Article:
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What is happening?
Scientists agree that there is a way to cure Diabetes.
It will however involve years of research and tireless dedicated study.
Recent breakthroughs give hope that we may now be closer than ever to finding a cure.
The only way to maintain these improvements and advances towards a cure is to maintain the vital funding for research. All new drugs and treatments must undergo stringent trials and this takes time. Time means money and this is why long-term research funding is required.
Recently in Canada several people with Type 1 Diabetes have been able to produce their own insulin following a procedure called islet cell transplantation.
The first islet cell transplant was achieved in 1977 and since then research has continued and is still being developed by James Shapiro and Jonathan Lakey in Edmonton, Canada. The process involves
the injecting of islet cells from donor pancreases into the livers of patients with Type 1 Diabetes.
Once in the liver the cells develop a blood supply and start to produce insulin.
This process is known as the 'Edmonton Protocol'. The success of this venture is dependant on the amount of money available for research, the number of donor pancreases available and the improvement of the drugs currently required by patients to avoid the body rejecting the transplanted cells. Diabetes UK would like to fund similar work in the UK to further this important research.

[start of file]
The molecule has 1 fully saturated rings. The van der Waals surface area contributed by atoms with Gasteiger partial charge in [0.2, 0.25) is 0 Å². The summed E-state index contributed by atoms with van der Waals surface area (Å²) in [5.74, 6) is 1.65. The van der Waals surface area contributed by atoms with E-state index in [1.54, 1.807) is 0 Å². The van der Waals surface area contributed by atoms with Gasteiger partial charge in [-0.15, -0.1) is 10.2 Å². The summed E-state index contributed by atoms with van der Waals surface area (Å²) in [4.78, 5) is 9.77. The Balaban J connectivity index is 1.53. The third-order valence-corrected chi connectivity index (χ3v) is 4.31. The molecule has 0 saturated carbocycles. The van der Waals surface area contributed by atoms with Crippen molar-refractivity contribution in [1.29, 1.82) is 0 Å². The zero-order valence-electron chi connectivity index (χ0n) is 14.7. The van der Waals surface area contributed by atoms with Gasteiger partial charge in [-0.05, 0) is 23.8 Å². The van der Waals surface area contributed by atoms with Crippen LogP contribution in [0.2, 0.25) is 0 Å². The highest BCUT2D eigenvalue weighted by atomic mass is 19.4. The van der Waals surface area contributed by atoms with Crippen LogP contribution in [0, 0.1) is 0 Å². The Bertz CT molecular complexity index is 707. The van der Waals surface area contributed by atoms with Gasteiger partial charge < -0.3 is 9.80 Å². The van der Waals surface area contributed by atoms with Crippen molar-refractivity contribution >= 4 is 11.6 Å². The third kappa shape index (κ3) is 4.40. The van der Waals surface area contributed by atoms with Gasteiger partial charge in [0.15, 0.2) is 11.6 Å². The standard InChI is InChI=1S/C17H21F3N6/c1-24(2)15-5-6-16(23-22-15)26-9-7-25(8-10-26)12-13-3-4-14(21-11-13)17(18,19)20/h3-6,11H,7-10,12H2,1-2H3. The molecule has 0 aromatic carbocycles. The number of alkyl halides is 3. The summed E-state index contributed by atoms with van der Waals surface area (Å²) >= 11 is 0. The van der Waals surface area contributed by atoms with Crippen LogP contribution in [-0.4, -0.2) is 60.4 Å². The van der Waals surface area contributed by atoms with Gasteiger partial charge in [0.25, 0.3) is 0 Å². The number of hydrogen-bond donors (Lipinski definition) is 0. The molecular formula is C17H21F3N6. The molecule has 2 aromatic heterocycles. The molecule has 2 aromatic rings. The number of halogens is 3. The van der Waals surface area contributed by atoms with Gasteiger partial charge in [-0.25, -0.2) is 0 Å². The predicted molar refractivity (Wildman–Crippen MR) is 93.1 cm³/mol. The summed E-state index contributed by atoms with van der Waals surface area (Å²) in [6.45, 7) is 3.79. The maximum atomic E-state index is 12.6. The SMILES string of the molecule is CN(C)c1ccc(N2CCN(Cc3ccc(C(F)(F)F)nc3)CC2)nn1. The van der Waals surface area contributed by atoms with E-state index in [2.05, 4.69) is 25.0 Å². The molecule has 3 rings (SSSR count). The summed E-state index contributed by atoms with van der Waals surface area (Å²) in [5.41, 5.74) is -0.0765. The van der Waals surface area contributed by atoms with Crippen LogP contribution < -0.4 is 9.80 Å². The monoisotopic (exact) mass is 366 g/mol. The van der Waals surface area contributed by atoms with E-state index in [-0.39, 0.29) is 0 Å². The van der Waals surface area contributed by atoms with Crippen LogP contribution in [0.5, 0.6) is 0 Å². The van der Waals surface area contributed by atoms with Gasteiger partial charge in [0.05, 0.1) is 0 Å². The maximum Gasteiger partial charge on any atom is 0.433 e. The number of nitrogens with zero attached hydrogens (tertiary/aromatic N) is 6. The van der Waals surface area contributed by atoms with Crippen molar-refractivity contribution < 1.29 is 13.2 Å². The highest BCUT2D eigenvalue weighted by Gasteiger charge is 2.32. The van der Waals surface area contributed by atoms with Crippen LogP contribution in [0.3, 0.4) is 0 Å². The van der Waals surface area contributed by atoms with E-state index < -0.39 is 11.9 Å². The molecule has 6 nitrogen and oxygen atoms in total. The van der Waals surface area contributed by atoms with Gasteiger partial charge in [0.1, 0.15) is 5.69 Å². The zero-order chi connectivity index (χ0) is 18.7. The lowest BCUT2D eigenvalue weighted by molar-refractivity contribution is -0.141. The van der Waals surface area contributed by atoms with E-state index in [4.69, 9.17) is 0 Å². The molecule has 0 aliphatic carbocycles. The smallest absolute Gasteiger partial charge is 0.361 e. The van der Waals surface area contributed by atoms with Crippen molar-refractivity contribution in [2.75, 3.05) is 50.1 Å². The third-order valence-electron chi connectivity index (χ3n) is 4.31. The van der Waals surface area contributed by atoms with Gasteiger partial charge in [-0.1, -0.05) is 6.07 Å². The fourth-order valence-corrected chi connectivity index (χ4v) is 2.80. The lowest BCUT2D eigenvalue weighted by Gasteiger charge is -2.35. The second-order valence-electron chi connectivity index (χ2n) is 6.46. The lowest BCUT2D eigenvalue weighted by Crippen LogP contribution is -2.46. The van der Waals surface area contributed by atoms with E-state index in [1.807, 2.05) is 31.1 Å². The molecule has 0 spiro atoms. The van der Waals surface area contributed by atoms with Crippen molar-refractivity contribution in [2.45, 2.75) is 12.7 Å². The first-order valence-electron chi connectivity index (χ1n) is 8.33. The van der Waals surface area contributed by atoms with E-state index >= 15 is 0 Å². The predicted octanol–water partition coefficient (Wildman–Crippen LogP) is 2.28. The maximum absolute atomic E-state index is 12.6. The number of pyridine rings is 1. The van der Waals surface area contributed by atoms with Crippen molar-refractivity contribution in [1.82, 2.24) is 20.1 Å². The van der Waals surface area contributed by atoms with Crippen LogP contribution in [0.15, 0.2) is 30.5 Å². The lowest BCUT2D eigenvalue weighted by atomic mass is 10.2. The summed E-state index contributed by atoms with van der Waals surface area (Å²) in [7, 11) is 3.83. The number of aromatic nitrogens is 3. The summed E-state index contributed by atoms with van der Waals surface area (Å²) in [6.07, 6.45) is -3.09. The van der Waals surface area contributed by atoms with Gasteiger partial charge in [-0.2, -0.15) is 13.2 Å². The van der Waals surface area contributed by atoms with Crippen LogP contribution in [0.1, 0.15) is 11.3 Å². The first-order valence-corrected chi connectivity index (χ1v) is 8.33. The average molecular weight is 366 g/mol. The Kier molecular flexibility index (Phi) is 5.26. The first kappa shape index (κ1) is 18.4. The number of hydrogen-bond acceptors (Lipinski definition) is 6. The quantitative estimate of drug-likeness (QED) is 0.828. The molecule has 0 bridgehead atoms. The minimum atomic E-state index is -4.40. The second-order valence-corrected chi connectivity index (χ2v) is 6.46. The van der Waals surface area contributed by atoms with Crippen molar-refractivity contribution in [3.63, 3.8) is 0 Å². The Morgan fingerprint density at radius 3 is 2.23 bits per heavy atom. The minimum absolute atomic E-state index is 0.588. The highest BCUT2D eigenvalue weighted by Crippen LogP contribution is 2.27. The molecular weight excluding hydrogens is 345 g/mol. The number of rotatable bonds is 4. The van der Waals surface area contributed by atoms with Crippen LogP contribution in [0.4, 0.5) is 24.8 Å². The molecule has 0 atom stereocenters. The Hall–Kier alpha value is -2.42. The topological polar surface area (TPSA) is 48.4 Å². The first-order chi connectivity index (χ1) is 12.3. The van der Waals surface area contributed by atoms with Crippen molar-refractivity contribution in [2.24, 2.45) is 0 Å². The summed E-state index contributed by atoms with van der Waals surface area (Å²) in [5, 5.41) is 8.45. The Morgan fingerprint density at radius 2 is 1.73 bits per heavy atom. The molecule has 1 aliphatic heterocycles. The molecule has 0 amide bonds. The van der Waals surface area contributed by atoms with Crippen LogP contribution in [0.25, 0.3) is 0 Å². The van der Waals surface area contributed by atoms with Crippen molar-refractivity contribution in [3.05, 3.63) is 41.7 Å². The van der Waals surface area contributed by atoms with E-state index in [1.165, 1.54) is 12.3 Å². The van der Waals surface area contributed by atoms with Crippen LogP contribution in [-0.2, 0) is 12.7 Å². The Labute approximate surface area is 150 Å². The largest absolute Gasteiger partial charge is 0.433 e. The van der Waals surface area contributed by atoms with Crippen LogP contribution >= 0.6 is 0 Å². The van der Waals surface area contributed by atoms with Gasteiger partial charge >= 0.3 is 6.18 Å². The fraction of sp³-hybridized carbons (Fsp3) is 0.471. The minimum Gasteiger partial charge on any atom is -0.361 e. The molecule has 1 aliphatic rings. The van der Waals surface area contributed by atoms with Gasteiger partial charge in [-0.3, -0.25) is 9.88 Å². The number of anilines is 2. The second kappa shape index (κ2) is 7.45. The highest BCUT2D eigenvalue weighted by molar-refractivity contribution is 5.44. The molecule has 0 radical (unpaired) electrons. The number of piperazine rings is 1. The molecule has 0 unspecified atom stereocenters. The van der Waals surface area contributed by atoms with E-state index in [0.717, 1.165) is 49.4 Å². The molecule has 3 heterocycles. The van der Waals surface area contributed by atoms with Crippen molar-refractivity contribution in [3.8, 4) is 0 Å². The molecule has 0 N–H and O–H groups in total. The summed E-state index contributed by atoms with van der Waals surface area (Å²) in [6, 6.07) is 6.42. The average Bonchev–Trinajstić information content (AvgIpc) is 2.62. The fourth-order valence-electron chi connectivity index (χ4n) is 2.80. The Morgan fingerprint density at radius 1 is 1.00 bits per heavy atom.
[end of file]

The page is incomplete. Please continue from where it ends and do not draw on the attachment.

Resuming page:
British researcher Dr Susan Wong, working at the Yale University School of Medicine believes she has discovered how cells from the body's immune system attack and damage the cells that produce insulin.
This is an important step towards developing preventative medicine. Dr Wong's team have found a molecule that can provoke the body's defences into an attack. It is hoped that eventually it will be possible to develop a treatment, which will make the immune system tolerant of this molecule.
The body will then leave the insulin producing cells alone to do their job. Hopefully this exciting breakthrough will now be taken further by many groups of scientists around the world.
Funds from Diabetes UK
Diabetes UK presently fund many studies and projects in the UK, one of which is currently looking specifically at Type 2 Diabetes - to try to establish whether it is a genetic phenomenon or whether it actually occurs in the womb.
Research funds go towards looking into the causes of Diabetes, the genetic trends, the secretion and action of insulin, how to control Diabetes, how to prevent and treat complications associated with Diabetes, ensuring the success and standards of treatment and care of Diabetics and the psychological aspect of caring for people with Diabetes.
Diabetes UK invests over £5 million each year in research projects.
Your contribution towards these funds will clearly have an impact on advances made - just by joining Diabetes UK you are helping enormously towards research into a cure.